Islamic State supporter charged with killing three Jerusalem residents

An Islamic State supporter was charged on Monday for the murders of three Jerusalem residents and the attempted murders of two others over the past three years.

Police last week said they believe Wasim a-Sayed was responsible for the 2019 double homicide of an elderly couple in Jerusalem, as well as the murder of a Moldovan foreign worker last month.

According to the indictment submitted to the Jerusalem District Court, a-Sayed, 34, a Palestinian from the West Bank city of Hebron, joined the jihadist group Salafia Jihadia in 2011 and pledged allegiance to the state. Islamic in 2014.

After his release from a Palestinian prison in January 2019, he decided to carry out attacks against Jews in Jerusalem, according to the indictment.

The indictment accuses him of murdering Yehuda and Tamar Kaduri in their Jerusalem apartment in January 2019, a criminal police force that had struggled for years to crack.

The investigation also revealed that a-Sayed was responsible for the attempted murder of teenager Hadar Betzalel days before the murder of the Kaduri couple, with the attack on Bezalel marking his first attempted murder.

According to the indictment, a-Sayed was actually arrested and held in Israeli administrative detention, without trial, for approximately two years at some point after these crimes because of his affiliation with the Islamic State – although was not suspected at the time of the Kaduri murders. No details were provided on the exact start of his detention.

He was released in March 2022, he added, and committed his next murder within days: On March 20, a-Sayed entered Israel illegally and searched for a target in the Armon Hanatziv neighborhood in Jerusalem. He eventually randomly entered an apartment building and the unlocked home of several sleeping foreign workers.

Believing them to be Jews, he stabbed them in their sleep, killing Ivan Tarnovski, a foreign worker from Moldova, and seriously injuring his roommate.

A-Sayed was arrested a few hours later as he tried again to break through the security fence near Jerusalem. The knife he was carrying and his history of administrative detention led him to be transferred to Shin Bet custody for further questioning.

At the time of a-Sayed’s arrest, police did not know that he was responsible for one of the murders.

Following a joint investigation by the police and the Shin Bet, police concluded that a-Sayed was behind the murders of Tarnovski, as well as Yehuda and Tamar Kaduri in 2019.

The investigation also revealed that a-Sayed was responsible for Betzalel’s attempted murder.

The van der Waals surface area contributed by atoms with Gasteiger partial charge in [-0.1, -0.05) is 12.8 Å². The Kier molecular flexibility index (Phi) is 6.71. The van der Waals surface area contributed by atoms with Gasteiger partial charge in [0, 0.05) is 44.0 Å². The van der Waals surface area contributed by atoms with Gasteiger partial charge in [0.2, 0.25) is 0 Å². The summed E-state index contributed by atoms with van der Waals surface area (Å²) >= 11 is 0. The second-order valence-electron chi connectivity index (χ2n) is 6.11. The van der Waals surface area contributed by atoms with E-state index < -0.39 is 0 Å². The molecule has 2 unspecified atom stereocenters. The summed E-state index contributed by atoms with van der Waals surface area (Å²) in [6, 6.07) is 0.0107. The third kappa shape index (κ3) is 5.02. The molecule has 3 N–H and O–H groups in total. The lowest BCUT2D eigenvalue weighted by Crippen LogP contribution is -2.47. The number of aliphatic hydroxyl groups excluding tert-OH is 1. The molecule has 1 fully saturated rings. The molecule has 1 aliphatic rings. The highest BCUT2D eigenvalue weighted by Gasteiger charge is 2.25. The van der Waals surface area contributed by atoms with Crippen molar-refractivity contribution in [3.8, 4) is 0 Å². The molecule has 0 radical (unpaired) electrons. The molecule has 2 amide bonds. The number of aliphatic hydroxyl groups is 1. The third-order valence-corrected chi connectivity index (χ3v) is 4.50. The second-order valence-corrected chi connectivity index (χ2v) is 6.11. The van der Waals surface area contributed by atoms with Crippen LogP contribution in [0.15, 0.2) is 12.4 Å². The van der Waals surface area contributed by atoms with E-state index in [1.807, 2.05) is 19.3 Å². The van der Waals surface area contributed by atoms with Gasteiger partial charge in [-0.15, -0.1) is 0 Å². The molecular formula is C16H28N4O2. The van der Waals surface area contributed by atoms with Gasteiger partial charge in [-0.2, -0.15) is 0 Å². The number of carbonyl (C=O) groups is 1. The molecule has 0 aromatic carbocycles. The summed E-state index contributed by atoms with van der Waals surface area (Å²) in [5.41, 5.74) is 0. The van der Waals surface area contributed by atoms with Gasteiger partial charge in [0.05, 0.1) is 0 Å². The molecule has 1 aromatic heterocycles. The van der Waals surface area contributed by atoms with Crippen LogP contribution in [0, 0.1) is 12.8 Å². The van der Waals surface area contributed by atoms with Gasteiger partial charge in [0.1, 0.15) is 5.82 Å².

“I decided I would murder Jews but I wouldn’t tell anyone. It would only be between me and my God. I decided that the Islamic State was my path. I looked for Jewish victims. I wanted to murder a man or a woman, but no children,” a-Sayed said during his investigation, according to Channel 13.

A hooded man is seen in security footage from Jerusalem’s Armon Hanatziv neighborhood on January 11, 2019, near the scene of a double murder. (Screenshot/Twitter)

The Kaduri case was previously considered by officials to be “one of the most difficult to solve in Jerusalem in recent years”.

The main piece of evidence that led the police investigation into the Kaduri case was a footprint found at the scene of the attack – a footprint created by a shoe made by the company Nevil’s Shoes, which are only sold than in the West Bank.

After a-Sayed’s arrest last month and subsequent investigation, police raided his home in Hebron. According to a Channel 12 report, it was his mother who led officers to a nearby warehouse, where they found religious texts regarding the Islamic State, along with other evidence. Police were also able to recover a pair of sneakers from Nevil that matched footprints found at the Kaduri residence.

Tamar Kaduri, left, and her husband Yehuda, who were found murdered in their Jerusalem home on January 13, 2019. (Courtesy)

According to the indictment, all of a-Sayed’s terrorist activities stemmed from his support for the Islamic State.

On Sunday, the Islamist militant jihadist group urged its supporters in Israel to launch new terror attacks, the first such call since two deadly terror attacks were carried out last month by Israeli Arabs believed to have been inspired by the group.

The Islamic State has claimed responsibility for both attacks, although it does not appear that the terrorists were instructed by it to carry them out.

In a long speech for the holy month of Ramadan, the new spokesman for the jihadist group Abu-Omar al-Muhajjir called for a new “global offensive” in retaliation for the death of its leader, Abu Ibrahim al-Qurayshi, in last February.

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